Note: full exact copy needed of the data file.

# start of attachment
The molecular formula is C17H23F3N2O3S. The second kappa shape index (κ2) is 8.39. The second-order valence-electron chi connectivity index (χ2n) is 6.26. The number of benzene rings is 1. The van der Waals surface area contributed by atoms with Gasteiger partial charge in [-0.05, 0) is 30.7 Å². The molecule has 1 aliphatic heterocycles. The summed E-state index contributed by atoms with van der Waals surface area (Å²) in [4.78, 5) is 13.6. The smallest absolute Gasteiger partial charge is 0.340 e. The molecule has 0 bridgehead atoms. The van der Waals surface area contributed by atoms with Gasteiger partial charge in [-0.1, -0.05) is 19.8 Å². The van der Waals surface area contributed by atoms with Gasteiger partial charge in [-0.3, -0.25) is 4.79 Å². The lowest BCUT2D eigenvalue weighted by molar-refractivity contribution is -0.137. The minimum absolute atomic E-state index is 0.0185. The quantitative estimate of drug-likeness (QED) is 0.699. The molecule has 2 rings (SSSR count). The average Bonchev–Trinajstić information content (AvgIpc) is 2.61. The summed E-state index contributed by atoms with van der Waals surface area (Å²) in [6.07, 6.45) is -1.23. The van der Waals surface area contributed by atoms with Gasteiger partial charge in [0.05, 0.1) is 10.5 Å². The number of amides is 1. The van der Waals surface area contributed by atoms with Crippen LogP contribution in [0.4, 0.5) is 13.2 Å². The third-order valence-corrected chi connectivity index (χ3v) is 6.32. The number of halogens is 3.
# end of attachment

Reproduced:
The molecular formula is C17H23F3N2O3S. The second kappa shape index (κ2) is 8.39. The second-order valence-electron chi connectivity index (χ2n) is 6.26. The number of benzene rings is 1. The van der Waals surface area contributed by atoms with Gasteiger partial charge in [-0.05, 0) is 30.7 Å². The molecule has 1 aliphatic heterocycles. The summed E-state index contributed by atoms with van der Waals surface area (Å²) in [4.78, 5) is 13.6. The smallest absolute Gasteiger partial charge is 0.340 e. The molecule has 0 bridgehead atoms. The van der Waals surface area contributed by atoms with Gasteiger partial charge in [-0.1, -0.05) is 19.8 Å². The van der Waals surface area contributed by atoms with Gasteiger partial charge in [-0.3, -0.25) is 4.79 Å². The lowest BCUT2D eigenvalue weighted by molar-refractivity contribution is -0.137. The minimum absolute atomic E-state index is 0.0185. The quantitative estimate of drug-likeness (QED) is 0.699. The molecule has 2 rings (SSSR count). The average Bonchev–Trinajstić information content (AvgIpc) is 2.61. The summed E-state index contributed by atoms with van der Waals surface area (Å²) in [6.07, 6.45) is -1.23. The van der Waals surface area contributed by atoms with Gasteiger partial charge in [0.05, 0.1) is 10.5 Å². The number of amides is 1. The van der Waals surface area contributed by atoms with Crippen LogP contribution in [0.4, 0.5) is 13.2 Å². The third-order valence-corrected chi connectivity index (χ3v) is 6.32. The number of halogens is 3.